SMITH: I guess the one thing that I would point to – we obviously can’t directly evaluate the success of any group’s recruitment efforts, but if I were a religious leader, in line with what Luis was saying, part of the good news is in the low number of people who were raised unaffiliated who stay that way. We have to remember – and I try to remind people when I get the question, do you think that the ranks of the unaffiliated are going to continue to grow – well, they might, certainly if recent trends continue, they might.
But at the same time, remember, most people who were raised unaffiliated later wind up affiliated. So that to me suggests that yes, there is some degree of success here. Now whether that’s success on the part of religious leaders attempting to reach out and attract converts, or as many of our respondents tell us, it’s a product of individuals saying, look, my spiritual needs just weren’t being met. Look, I was just searching for something deeper. I needed something more in my life. It’s hard to say, but it does suggest that many people who are unaffiliated who are raised unaffiliated are open to religion.
LUGO: That’s right. So this is not just all movement in one direction by any means.
DUKE HELFAND, LOS ANGELES TIMES: I have two questions. One, could I return to the ratio on Catholicism, those leaving versus coming? When you factor in immigration, doesn’t that more than make up for the loss of white native-born Catholics?
LUGO: That’s what I was indicating in my response a few minutes ago that yeah, it has to. Both immigration and fertility rates historically among white Catholics, more recently among Latino Catholics, obviously are making up the difference in terms of the percentage of the population that’s Catholic. If you look at all these figures across time, it looks like it has stayed fairly constant at around that, which is quite a lesson because on the surface that suggests great stability, doesn’t it?
In fact, there’s a lot of churn going on within the Roman Catholic Church – people leaving, people joining, immigrants coming in – so that you’re literally seeing before your very eyes the complexion of American Catholicism changing. About a third of all adult Catholics in this country today are Latino. Among Catholics under 40, that’s about 50 percent. And that’s not counting children. This is just among adults. So clearly the immigration and the higher Latino fertility rates are being seen within the Roman Catholic Church. So the answer to your question is, yes, a combination of immigration and fertility rates seems to be making up the difference for those Catholics who leave.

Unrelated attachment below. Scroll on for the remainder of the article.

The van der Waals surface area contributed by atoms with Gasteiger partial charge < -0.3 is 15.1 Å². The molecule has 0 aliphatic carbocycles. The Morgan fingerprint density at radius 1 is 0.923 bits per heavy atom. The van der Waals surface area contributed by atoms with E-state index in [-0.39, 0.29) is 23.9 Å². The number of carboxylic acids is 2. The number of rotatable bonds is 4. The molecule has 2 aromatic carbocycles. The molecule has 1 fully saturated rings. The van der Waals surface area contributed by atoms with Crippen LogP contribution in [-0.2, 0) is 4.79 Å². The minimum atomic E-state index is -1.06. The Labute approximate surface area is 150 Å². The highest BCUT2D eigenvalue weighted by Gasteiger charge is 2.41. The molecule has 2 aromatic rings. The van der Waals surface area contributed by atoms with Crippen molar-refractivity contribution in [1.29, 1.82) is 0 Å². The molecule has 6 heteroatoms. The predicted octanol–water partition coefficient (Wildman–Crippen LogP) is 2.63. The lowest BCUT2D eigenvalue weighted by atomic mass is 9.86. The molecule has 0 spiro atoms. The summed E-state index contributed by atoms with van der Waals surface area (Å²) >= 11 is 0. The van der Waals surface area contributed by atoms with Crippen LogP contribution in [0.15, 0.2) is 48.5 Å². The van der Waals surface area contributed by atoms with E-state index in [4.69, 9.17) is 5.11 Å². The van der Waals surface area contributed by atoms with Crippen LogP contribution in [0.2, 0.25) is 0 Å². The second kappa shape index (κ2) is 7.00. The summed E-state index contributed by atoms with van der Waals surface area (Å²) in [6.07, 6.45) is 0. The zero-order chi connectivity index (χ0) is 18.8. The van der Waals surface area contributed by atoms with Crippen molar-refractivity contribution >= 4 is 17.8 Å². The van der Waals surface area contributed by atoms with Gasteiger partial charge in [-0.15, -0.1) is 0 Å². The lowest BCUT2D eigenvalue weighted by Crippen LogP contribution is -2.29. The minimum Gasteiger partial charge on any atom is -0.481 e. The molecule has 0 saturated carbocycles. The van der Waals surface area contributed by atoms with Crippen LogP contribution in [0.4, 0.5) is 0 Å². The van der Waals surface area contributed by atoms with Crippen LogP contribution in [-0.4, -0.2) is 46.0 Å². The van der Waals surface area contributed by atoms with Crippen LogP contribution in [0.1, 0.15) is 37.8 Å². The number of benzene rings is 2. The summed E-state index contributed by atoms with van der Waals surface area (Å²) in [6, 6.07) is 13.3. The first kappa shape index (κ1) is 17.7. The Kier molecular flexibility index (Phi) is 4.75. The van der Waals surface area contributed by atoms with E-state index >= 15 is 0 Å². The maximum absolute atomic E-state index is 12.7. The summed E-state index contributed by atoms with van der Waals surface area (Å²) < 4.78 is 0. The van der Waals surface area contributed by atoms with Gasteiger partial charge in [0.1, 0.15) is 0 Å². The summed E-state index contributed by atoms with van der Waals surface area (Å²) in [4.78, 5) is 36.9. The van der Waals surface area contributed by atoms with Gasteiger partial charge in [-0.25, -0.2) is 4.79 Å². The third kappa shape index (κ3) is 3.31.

HELFAND: And then my follow-up question was the point in your report where it talks about the sexual abuse crisis seems to not be a significant reason for people leaving the Catholic Church. Were you surprised by that, and what does that say about Catholic response to the crisis? Because every time I write a story about that, I get e-mails from people saying, this is why I left the Catholic Church.
SMITH: I would just point to the two different kinds of questions we ask. First of all, we didn’t want to put unnecessary or undo restrictions on what people could tell us about why they changed faiths. So before we asked them a whole bunch of possibilities that came to our mind as we were formulating the questionnaire, we started this survey off by asking people an open-ended question.
We just said, hey, in your own words can you please tell us what’s the main reason you left your childhood religion? So in the case of people who were raised Catholic, we said, what’s the main reason you left the Catholic Church? Very few people mentioned the sex abuse crisis in response to that question. Only 2 or 3 percent of former Catholics said, you know, the main reason I’m no longer Catholic is the sex abuse scandal.
However, we then asked a follow-up series of questions, where we just asked people not what in your own words was the main question, but instead we asked whether or not a series of discrete items were factors – whether they were the most important or not in people’s decision to change faiths. And there we see more people saying the sex abuse crisis was a factor. Somewhere between one-fifth and one-quarter of former Catholics say, you know, that did matter. Maybe it wasn’t the most important reason. Maybe it wasn’t the only reason, but it did play a role in my decision to leave the Catholic Church.